We are also encouraging resource efficiency by recycling. In its spare-parts business, Bosch now has more than 30 product lines for which no new components have to be bought when they need repair. Instead, remanufactured parts are available. Compared with a new product, a remanufactured passenger-car starter means 56 percent less energy, a 53 percent reduction in CO2 emissions, and an 88 percent materials saving.

With more energy-saving innovations, we can conserve resources and protect the environment over the short term. Over the long term, renewable energy and recycling can take us into an age of clean electrical power.

Dr. Klaus Dieterich, President, Corporate Sector for Research and Advance Engineering, Robert Bosch GmbH

The Bosch Group is a leading global supplier of technology and services. It employs roughly 375,000 associates worldwide (as of December 31, 2015). According to preliminary figures, the company generated sales of more than 70 billion euros in 2015. Its operations are divided into four business sectors: Mobility Solutions, Industrial Technology, Consumer Goods, and Energy and Building Technology. The Bosch Group comprises Robert Bosch GmbH and its roughly 440 subsidiaries and regional companies in some 60 countries. If its sales and service partners are included, then Bosch is represented in roughly 150 countries. This worldwide development, manufacturing, and sales network is the foundation for further growth. In 2015, Bosch applied for some 5,400 patents worldwide. The Bosch Group’s strategic objective is to deliver innovations for a connected life. Bosch improves quality of life worldwide with products and services that are innovative and spark enthusiasm. In short, Bosch creates technology that is “Invented for life.”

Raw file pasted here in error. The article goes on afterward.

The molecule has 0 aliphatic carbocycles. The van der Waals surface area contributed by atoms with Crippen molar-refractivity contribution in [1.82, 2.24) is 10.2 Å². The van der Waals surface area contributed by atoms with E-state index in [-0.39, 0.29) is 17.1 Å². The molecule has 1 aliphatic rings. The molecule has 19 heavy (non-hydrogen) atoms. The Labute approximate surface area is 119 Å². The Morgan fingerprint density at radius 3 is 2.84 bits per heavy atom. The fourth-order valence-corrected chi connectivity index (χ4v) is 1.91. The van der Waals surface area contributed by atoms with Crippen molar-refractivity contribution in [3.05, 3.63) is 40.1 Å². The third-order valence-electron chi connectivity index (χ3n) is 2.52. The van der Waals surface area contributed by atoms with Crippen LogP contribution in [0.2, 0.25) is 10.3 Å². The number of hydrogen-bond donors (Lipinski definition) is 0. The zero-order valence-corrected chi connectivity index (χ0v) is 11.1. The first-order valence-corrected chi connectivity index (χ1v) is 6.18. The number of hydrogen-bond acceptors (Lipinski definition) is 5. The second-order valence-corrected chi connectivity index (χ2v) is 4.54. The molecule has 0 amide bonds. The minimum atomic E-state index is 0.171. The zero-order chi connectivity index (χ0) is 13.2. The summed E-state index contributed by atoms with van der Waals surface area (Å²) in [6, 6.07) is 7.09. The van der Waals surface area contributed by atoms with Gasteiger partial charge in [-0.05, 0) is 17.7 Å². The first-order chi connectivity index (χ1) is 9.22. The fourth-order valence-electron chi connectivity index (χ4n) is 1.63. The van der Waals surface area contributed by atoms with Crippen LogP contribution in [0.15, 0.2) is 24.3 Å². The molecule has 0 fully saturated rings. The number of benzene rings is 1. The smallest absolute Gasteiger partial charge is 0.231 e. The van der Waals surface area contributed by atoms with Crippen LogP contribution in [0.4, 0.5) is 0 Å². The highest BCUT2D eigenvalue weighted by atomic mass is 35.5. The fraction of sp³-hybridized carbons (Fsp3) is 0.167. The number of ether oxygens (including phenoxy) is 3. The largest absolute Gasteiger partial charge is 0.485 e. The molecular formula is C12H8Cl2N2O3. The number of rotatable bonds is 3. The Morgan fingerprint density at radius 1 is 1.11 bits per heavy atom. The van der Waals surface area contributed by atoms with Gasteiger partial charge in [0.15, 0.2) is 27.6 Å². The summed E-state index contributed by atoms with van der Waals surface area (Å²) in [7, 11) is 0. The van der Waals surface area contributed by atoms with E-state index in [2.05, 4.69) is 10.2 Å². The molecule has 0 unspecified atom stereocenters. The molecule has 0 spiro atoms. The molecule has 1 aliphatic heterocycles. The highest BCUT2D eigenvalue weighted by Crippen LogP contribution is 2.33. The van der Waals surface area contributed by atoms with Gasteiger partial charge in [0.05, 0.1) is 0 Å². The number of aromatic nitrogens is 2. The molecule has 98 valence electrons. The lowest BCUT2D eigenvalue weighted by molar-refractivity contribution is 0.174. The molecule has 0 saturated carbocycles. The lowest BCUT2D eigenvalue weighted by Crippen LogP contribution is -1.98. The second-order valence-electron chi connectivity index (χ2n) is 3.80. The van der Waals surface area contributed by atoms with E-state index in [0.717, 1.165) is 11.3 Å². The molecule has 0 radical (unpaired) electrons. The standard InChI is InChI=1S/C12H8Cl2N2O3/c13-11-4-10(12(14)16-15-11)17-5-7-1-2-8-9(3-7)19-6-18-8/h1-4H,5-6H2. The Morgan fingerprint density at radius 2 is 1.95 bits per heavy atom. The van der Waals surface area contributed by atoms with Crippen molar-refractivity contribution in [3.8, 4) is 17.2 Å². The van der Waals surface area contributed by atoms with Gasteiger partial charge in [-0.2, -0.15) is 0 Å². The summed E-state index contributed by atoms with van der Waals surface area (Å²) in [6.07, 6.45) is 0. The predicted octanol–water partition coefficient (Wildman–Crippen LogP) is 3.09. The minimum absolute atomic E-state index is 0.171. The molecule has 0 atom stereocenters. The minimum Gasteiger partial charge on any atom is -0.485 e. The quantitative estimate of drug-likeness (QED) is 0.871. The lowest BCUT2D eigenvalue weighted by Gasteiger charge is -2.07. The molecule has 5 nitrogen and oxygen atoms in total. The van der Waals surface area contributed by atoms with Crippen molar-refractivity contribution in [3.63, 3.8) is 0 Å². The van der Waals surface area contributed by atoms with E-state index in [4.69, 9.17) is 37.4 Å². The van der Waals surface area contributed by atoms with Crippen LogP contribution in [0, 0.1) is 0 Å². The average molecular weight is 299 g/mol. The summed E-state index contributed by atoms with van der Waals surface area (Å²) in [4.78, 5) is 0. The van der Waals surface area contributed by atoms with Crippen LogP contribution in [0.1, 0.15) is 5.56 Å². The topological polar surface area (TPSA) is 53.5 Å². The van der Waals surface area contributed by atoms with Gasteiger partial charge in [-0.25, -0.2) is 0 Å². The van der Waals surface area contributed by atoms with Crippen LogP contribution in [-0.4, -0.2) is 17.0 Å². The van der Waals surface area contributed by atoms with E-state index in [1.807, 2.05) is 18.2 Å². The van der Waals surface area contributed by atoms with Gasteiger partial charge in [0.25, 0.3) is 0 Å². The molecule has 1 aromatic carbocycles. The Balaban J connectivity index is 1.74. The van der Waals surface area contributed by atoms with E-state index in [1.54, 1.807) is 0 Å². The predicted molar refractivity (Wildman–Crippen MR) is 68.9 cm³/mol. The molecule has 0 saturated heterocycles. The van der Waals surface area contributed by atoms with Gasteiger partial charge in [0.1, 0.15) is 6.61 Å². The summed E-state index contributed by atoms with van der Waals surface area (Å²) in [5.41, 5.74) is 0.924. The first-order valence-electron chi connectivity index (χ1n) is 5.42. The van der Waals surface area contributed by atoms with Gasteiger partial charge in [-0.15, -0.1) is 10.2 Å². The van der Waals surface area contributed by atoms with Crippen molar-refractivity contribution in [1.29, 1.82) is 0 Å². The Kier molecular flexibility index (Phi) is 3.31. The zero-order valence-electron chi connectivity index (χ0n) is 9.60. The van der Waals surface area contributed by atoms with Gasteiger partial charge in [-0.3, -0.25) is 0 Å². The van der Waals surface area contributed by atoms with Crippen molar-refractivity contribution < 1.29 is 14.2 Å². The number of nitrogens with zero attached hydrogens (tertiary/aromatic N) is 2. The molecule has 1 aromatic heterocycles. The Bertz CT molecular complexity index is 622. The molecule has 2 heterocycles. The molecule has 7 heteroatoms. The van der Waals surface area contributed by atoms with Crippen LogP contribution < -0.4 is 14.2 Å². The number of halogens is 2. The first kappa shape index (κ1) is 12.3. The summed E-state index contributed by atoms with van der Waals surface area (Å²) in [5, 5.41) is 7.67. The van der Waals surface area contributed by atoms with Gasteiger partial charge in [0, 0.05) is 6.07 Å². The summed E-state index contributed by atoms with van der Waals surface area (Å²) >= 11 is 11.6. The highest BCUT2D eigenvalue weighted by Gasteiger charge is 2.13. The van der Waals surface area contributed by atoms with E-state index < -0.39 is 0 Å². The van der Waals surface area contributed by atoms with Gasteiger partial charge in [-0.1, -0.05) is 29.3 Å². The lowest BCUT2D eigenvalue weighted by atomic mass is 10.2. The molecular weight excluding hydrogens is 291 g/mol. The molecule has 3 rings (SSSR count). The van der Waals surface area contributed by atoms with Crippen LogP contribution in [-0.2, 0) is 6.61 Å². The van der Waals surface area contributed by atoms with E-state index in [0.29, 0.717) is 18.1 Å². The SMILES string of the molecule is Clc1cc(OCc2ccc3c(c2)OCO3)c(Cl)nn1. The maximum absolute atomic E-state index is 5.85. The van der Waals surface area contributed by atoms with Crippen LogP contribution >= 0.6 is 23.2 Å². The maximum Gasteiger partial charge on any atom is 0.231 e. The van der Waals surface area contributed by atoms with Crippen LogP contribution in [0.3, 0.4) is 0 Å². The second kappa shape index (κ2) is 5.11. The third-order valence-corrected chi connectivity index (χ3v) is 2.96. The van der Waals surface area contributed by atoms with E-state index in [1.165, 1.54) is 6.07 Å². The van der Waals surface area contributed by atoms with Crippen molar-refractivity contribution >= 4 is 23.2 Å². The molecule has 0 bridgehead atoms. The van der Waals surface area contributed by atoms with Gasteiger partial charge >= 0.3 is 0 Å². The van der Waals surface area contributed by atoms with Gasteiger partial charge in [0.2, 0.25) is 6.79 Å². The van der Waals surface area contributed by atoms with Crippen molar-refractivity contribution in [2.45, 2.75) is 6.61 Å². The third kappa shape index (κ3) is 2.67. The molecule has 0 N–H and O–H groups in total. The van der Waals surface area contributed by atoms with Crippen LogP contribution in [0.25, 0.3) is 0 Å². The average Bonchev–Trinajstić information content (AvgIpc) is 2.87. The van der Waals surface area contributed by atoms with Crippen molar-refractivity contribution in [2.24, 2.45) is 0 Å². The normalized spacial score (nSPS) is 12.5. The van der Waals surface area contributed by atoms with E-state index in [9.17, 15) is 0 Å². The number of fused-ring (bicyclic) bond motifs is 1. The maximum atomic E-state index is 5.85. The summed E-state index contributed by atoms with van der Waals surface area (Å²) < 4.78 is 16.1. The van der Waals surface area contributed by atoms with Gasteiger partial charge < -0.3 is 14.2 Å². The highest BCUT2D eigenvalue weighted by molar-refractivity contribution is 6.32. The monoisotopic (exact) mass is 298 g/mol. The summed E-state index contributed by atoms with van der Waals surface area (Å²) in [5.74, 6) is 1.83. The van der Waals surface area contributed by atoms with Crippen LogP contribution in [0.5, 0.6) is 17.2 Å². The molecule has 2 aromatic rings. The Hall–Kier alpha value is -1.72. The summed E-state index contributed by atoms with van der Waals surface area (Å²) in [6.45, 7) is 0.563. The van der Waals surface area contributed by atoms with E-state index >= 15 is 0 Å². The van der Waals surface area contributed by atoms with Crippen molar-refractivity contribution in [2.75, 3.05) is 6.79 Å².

The company was set up in Stuttgart in 1886 by Robert Bosch (1861-1942) as “Workshop for Precision Mechanics and Electrical Engineering.” The special ownership structure of Robert Bosch GmbH guarantees the entrepreneurial freedom of the Bosch Group, making it possible for the company to plan over the long term and to undertake significant up-front investments in the safeguarding of its future. Ninety-two percent of the share capital of Robert Bosch GmbH is held by Robert Bosch Stiftung GmbH, a charitable foundation. The majority of voting rights are held by Robert Bosch Industrietreuhand KG, an industrial trust. The entrepreneurial ownership functions are carried out by the trust. The remaining shares are held by the Bosch family and by Robert Bosch GmbH.

Additional information is available online at and,

Dieterich - November 09, 2012